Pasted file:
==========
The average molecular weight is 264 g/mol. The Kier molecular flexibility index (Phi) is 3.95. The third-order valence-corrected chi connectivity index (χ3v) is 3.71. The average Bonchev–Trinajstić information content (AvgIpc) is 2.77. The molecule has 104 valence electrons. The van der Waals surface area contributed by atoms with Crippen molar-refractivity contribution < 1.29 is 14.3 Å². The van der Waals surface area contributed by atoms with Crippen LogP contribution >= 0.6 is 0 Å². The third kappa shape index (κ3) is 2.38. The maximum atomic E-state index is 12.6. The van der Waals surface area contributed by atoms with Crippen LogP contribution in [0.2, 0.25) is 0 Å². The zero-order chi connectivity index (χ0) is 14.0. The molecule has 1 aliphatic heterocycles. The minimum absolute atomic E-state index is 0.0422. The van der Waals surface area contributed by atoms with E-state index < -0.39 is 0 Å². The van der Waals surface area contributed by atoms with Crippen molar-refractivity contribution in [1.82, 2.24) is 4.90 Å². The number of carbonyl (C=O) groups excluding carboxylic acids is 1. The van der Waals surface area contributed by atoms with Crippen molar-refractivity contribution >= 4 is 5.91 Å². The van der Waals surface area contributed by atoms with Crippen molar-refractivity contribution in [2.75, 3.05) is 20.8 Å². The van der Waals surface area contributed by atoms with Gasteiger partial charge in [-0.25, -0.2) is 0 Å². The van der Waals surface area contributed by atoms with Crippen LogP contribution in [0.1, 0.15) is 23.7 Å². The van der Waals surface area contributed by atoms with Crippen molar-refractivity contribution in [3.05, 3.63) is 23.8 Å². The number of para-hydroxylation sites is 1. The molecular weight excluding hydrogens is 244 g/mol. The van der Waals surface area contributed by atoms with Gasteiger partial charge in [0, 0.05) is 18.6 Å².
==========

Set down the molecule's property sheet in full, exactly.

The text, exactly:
The average molecular weight is 264 g/mol. The Kier molecular flexibility index (Phi) is 3.95. The third-order valence-corrected chi connectivity index (χ3v) is 3.71. The average Bonchev–Trinajstić information content (AvgIpc) is 2.77. The molecule has 104 valence electrons. The van der Waals surface area contributed by atoms with Crippen molar-refractivity contribution < 1.29 is 14.3 Å². The van der Waals surface area contributed by atoms with Crippen LogP contribution >= 0.6 is 0 Å². The third kappa shape index (κ3) is 2.38. The maximum atomic E-state index is 12.6. The van der Waals surface area contributed by atoms with Crippen LogP contribution in [0.2, 0.25) is 0 Å². The zero-order chi connectivity index (χ0) is 14.0. The molecule has 1 aliphatic heterocycles. The minimum absolute atomic E-state index is 0.0422. The van der Waals surface area contributed by atoms with E-state index < -0.39 is 0 Å². The van der Waals surface area contributed by atoms with Crippen molar-refractivity contribution in [1.82, 2.24) is 4.90 Å². The number of carbonyl (C=O) groups excluding carboxylic acids is 1. The van der Waals surface area contributed by atoms with Crippen molar-refractivity contribution >= 4 is 5.91 Å². The van der Waals surface area contributed by atoms with Crippen molar-refractivity contribution in [2.75, 3.05) is 20.8 Å². The van der Waals surface area contributed by atoms with Gasteiger partial charge in [-0.25, -0.2) is 0 Å². The van der Waals surface area contributed by atoms with Crippen LogP contribution in [0.1, 0.15) is 23.7 Å². The van der Waals surface area contributed by atoms with Crippen molar-refractivity contribution in [3.05, 3.63) is 23.8 Å². The number of para-hydroxylation sites is 1. The molecular weight excluding hydrogens is 244 g/mol. The van der Waals surface area contributed by atoms with Gasteiger partial charge in [0, 0.05) is 18.6 Å².